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BROTHERHOOD RAILROAD TRAINMEN v. VIRGINIA EX REL. VIRGINIA STATE BAR

decided: April 20, 1964.

BROTHERHOOD OF RAILROAD TRAINMEN
v.
VIRGINIA EX REL. VIRGINIA STATE BAR



CERTIORARI TO THE SUPREME COURT OF THE APPEALS OF VIRGINIA.

Warren, Black, Douglas, Clark, Harlan, Brennan, White, Goldberg; Stewart took no part in the disposition of this case.

Author: Black

[ 377 U.S. Page 1]

 MR. JUSTICE BLACK delivered the opinion of the Court.

The Virginia State Bar brought this suit in the Chancery Court of the City of Richmond, Virginia,

[ 377 U.S. Page 2]

     against the Brotherhood of Railroad Trainmen, an investigator employed by the Brotherhood, and an attorney designated its "Regional Counsel," to enjoin them from carrying on activities which, the Bar charged, constituted the solicitation of legal business and the unauthorized practice of law in Virginia.*fn1 It was conceded that in order to assist the prosecution of claims by injured railroad workers or by the families of workers killed on the job the Brotherhood maintains in Virginia and throughout the country a Department of Legal Counsel which recommends to Brotherhood members and their families the names of lawyers whom the Brotherhood believes to be honest and competent. Finding that the Brotherhood's plan resulted in "channeling all, or substantially all," the workers' claims to lawyers chosen by the Department of Legal Counsel, the court issued an injunction against the Brotherhood's carrying out its plan in Virginia. The Supreme Court of Appeals of Virginia affirmed summarily over objections that the injunction abridges the Brotherhood's rights under the First and Fourteenth Amendments, which guarantee freedom of speech, petition and assembly. We granted certiorari to consider this constitutional question in the light of our recent decision in NAACP v. Button, 371 U.S. 415.*fn2 372 U.S. 905.

The Brotherhood's plan is not a new one. Its roots go back to 1883, when the Brotherhood was founded as a fraternal and mutual benefit society to promote the welfare of the trainmen and "to protect their families by the exercise of benevolence, very needful in a calling so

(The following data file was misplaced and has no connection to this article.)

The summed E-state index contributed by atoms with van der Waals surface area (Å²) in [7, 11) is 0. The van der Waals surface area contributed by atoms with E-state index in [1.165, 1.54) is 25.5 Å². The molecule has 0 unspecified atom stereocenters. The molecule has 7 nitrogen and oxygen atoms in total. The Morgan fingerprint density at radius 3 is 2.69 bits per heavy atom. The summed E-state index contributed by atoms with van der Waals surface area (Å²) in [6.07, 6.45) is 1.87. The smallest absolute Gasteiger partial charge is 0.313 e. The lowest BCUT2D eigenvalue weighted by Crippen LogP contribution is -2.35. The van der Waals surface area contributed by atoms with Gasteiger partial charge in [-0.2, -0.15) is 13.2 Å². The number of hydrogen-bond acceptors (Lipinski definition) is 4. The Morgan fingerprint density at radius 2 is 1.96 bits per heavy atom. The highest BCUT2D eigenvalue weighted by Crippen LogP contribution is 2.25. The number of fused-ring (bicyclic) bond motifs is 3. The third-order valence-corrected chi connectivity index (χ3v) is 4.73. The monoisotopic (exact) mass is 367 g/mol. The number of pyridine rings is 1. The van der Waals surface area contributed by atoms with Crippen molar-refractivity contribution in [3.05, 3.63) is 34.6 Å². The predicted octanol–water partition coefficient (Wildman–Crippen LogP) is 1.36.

[ 377 U.S. Page 3]

     hazardous as ours . . . ."*fn3 Railroad work at that time was indeed dangerous. In 1888 the odds against a railroad brakeman's dying a natural death were almost four to one;*fn4 the average life expectancy of a switchman in 1893 was seven years.*fn5 It was quite natural, therefore, that railroad workers combined their strength and efforts in the Brotherhood in order to provide insurance and financial assistance to sick and injured members and to seek safer working conditions. The Trainmen and other railroad Brotherhoods were the moving forces that brought about the passage of the Safety Appliance Act*fn6 in 1893 to make railroad work less dangerous; they also supported passage of the Federal Employers' Liability Act*fn7 of 1908 to provide for recovery of damages for injured railroad workers and their families by doing away with harsh and technical common-law rules which sometimes made recovery difficult or even impossible. It soon became apparent to the railroad workers, however, that simply having these federal statutes on the books was not enough to assure that the workers would receive the full benefit of the compensatory damages Congress intended they should have. Injured workers or their families often fell prey on the one hand to persuasive claims adjusters eager to gain a quick and cheap settlement

[ 377 U.S. Page 4]

     for their railroad employers, or on the other to lawyers either not competent to try these lawsuits against the able and experienced railroad counsel or too willing to settle a case for a quick dollar.

It was to protect against these obvious hazards to the injured man or his widow that the workers through their Brotherhood set up their Legal Aid Department, since renamed Department of Legal Counsel, the basic activities of which the court below has enjoined. Under their plan the United States was divided into sixteen regions and the Brotherhood selected, on the advice of local lawyers and federal and state judges, a lawyer or firm in each region with a reputation for honesty and skill in representing plaintiffs in railroad personal injury litigation. When a worker was injured or killed, the secretary of his local lodge would go to him or to his widow or children and recommend that the claim not be settled without first seeing a lawyer, and that in the Brotherhood's judgment the best lawyer to consult was the counsel selected by it for that area.*fn8

There is a dispute between the parties as to the exact meaning of the decree rendered below, but the Brotherhood in this Court objects ...


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